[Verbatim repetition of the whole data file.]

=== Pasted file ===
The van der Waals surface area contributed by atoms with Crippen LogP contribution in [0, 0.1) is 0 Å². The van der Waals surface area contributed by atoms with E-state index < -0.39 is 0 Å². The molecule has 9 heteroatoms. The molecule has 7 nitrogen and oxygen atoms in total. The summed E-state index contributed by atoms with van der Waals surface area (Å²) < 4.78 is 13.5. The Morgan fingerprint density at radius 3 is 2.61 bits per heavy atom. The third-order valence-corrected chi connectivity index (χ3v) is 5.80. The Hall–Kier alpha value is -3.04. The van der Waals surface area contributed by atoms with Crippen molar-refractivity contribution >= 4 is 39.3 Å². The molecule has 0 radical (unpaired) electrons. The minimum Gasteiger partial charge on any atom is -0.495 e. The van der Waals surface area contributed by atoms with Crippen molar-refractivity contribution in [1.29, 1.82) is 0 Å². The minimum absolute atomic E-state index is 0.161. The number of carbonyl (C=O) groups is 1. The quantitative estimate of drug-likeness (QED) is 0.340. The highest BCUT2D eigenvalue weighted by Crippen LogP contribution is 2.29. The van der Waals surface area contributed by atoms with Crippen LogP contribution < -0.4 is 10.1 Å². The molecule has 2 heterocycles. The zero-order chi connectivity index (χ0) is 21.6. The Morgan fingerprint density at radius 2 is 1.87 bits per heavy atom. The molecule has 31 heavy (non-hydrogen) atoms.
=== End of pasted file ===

The van der Waals surface area contributed by atoms with Crippen LogP contribution in [0, 0.1) is 0 Å². The van der Waals surface area contributed by atoms with E-state index < -0.39 is 0 Å². The molecule has 9 heteroatoms. The molecule has 7 nitrogen and oxygen atoms in total. The summed E-state index contributed by atoms with van der Waals surface area (Å²) < 4.78 is 13.5. The Morgan fingerprint density at radius 3 is 2.61 bits per heavy atom. The third-order valence-corrected chi connectivity index (χ3v) is 5.80. The Hall–Kier alpha value is -3.04. The van der Waals surface area contributed by atoms with Crippen molar-refractivity contribution >= 4 is 39.3 Å². The molecule has 0 radical (unpaired) electrons. The minimum Gasteiger partial charge on any atom is -0.495 e. The van der Waals surface area contributed by atoms with Crippen molar-refractivity contribution in [1.29, 1.82) is 0 Å². The minimum absolute atomic E-state index is 0.161. The number of carbonyl (C=O) groups is 1. The quantitative estimate of drug-likeness (QED) is 0.340. The highest BCUT2D eigenvalue weighted by Crippen LogP contribution is 2.29. The van der Waals surface area contributed by atoms with Crippen LogP contribution < -0.4 is 10.1 Å². The molecule has 2 heterocycles. The zero-order chi connectivity index (χ0) is 21.6. The Morgan fingerprint density at radius 2 is 1.87 bits per heavy atom. The molecule has 31 heavy (non-hydrogen) atoms.